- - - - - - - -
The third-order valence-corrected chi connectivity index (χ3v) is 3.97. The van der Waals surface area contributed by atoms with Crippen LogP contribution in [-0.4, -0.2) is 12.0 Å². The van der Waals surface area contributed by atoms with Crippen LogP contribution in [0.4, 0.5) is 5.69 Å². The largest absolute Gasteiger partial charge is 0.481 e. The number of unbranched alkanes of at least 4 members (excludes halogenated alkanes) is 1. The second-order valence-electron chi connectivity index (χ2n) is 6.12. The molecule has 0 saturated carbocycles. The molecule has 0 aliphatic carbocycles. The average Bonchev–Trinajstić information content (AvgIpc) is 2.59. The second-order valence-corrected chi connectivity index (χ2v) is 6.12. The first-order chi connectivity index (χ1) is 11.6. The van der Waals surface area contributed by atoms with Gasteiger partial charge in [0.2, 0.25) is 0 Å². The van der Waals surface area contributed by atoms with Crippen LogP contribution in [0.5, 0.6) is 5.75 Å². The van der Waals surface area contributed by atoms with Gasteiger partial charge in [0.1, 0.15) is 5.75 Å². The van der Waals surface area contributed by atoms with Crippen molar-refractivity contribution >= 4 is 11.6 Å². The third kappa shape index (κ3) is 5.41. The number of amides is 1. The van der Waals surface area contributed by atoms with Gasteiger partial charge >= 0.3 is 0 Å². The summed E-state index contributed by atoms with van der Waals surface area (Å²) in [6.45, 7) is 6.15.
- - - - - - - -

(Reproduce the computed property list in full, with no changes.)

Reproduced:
The third-order valence-corrected chi connectivity index (χ3v) is 3.97. The van der Waals surface area contributed by atoms with Crippen LogP contribution in [-0.4, -0.2) is 12.0 Å². The van der Waals surface area contributed by atoms with Crippen LogP contribution in [0.4, 0.5) is 5.69 Å². The largest absolute Gasteiger partial charge is 0.481 e. The number of unbranched alkanes of at least 4 members (excludes halogenated alkanes) is 1. The second-order valence-electron chi connectivity index (χ2n) is 6.12. The molecule has 0 saturated carbocycles. The molecule has 0 aliphatic carbocycles. The average Bonchev–Trinajstić information content (AvgIpc) is 2.59. The second-order valence-corrected chi connectivity index (χ2v) is 6.12. The first-order chi connectivity index (χ1) is 11.6. The van der Waals surface area contributed by atoms with Gasteiger partial charge in [0.2, 0.25) is 0 Å². The van der Waals surface area contributed by atoms with Crippen LogP contribution in [0.5, 0.6) is 5.75 Å². The van der Waals surface area contributed by atoms with Gasteiger partial charge in [0.1, 0.15) is 5.75 Å². The van der Waals surface area contributed by atoms with Crippen molar-refractivity contribution >= 4 is 11.6 Å². The third kappa shape index (κ3) is 5.41. The number of amides is 1. The van der Waals surface area contributed by atoms with Gasteiger partial charge >= 0.3 is 0 Å². The summed E-state index contributed by atoms with van der Waals surface area (Å²) in [6.45, 7) is 6.15.